The Interesting Narrative and Other Writings - Chapter 2 Summary & Analysis

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This section contains 605 words
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Chapter 2 Summary and Analysis

Equiano is the youngest of six sons and a daughter. He is a favorite of his mother. He is taught from a very early age both agriculture and warfare, in the form of javelin-throwing. He grows up in this way until age eleven, when he and his sister are kidnapped from home while all the adults are away tending the fields. His kidnappers, two men and a woman, force the two to walk for two days, stopping only briefly at a small house. Equiano tries to cry out and is gagged and put into a sack. To his great horror, Equiano is then separated from his sister, who is taken elsewhere, and for days Equiano does not eat and has to be forcibly fed. After changing several hands, he lands as a slave in the house of a kind chieftain and his family, who treat him well. He helps the man work the bellows in his goldsmith shop.

After a month, Equiano is given a little freedom to move about the estate, and his thoughts turn to escape. One day, to pass the time, he throws a pebble at a chicken and accidentally kills it. Fearing punishment, he runs away and hides in a thicket. The village searches for him but he is too well-hidden. After several hours, scared and hungry, he leaves the thicket and collapses from exhaustion back in his master's kitchen. Equiano receives only a slight reprimand for his behavior.

Soon after he is sold again and taken on a long, hard journey. During several months on the road he acquires two other languages. Equiano chances upon his lost sister once again and they share a temporary happy reunion over a night until once again she is taken away. Equiano is eventually sold to a merchant in a prosperous town called Tinmah, where he is treated very well and allowed to eat with the family, to the point he almost forgets he is a slave.

However, after two months, he is again sold, and taken on a huge journey of six or seven months, encountering various cultures and lands, until at last he reaches the sea coast. He is amazed and terrified at the large slave-ship waiting for him, for he has never seen its like. He encounters white men, Europeans, for the first time and marvels at their white skin and long hair. He is brought aboard and faints when he realizes his fate by viewing the black people in chains on deck. He wakes up amid these slaves. He fears they are being prepared to be eaten by the white people, but he is assured that is not the case. Over the next days, Equiano becomes so depressed he cannot eat, and he is flogged for refusing to eat. He wishes for death to take him.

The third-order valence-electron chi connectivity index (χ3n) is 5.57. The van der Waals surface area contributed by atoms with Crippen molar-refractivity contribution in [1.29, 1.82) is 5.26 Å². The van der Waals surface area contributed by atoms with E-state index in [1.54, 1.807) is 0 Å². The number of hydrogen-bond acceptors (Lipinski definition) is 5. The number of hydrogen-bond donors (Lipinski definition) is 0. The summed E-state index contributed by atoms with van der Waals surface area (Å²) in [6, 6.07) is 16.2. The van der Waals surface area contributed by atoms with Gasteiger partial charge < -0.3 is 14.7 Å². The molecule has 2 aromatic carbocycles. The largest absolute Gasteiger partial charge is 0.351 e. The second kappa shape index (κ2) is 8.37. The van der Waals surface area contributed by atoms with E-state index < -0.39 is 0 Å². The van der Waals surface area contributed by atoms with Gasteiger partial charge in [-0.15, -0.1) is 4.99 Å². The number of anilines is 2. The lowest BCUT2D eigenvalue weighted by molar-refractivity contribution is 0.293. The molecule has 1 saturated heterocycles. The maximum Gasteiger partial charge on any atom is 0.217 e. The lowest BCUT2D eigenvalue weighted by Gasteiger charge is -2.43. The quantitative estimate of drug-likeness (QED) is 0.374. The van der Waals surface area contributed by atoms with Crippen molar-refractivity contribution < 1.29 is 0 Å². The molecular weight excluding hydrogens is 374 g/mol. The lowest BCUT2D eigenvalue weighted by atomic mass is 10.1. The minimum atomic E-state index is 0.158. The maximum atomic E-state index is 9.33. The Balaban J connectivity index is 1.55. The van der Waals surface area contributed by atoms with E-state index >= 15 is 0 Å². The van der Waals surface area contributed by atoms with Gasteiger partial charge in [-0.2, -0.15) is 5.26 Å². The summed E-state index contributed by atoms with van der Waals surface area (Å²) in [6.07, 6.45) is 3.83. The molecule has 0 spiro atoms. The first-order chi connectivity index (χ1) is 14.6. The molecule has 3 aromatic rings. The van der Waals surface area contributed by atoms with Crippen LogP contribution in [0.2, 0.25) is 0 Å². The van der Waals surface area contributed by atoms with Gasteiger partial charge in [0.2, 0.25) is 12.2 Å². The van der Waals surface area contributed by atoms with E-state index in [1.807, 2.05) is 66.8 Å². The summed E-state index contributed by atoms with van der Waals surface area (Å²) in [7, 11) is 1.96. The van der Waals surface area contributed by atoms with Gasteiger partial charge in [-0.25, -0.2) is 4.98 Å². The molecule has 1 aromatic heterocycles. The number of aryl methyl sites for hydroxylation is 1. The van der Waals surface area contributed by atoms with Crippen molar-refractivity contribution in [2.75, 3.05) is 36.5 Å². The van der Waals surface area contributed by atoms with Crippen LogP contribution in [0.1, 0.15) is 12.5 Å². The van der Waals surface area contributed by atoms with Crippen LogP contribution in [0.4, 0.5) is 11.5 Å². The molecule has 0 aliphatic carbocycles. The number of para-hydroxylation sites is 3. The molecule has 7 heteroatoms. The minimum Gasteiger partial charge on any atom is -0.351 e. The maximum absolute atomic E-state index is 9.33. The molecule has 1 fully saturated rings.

Soon after, he is forced to switch ships, all the time marveling at the "magic" used by the white men to move ships on the water and make them stop. The slaves are forced to remain below deck on this ship, and the crowded space and lack of hygiene soon lead to an epidemic, in which many slaves die. The conditions are filthy and horrifying. Equiano characterizes the whites as very cruel, as when they dine on fish but dump the leftovers back in the water rather than feed the starving, pleading blacks.

They eventually land in Barbados, and Equiano again marvels at the magic of the Europeans: horses and great houses made of brick. He is herded into a pen and eventually sold at auction.

This section contains 605 words
(approx. 2 pages at 400 words per page)
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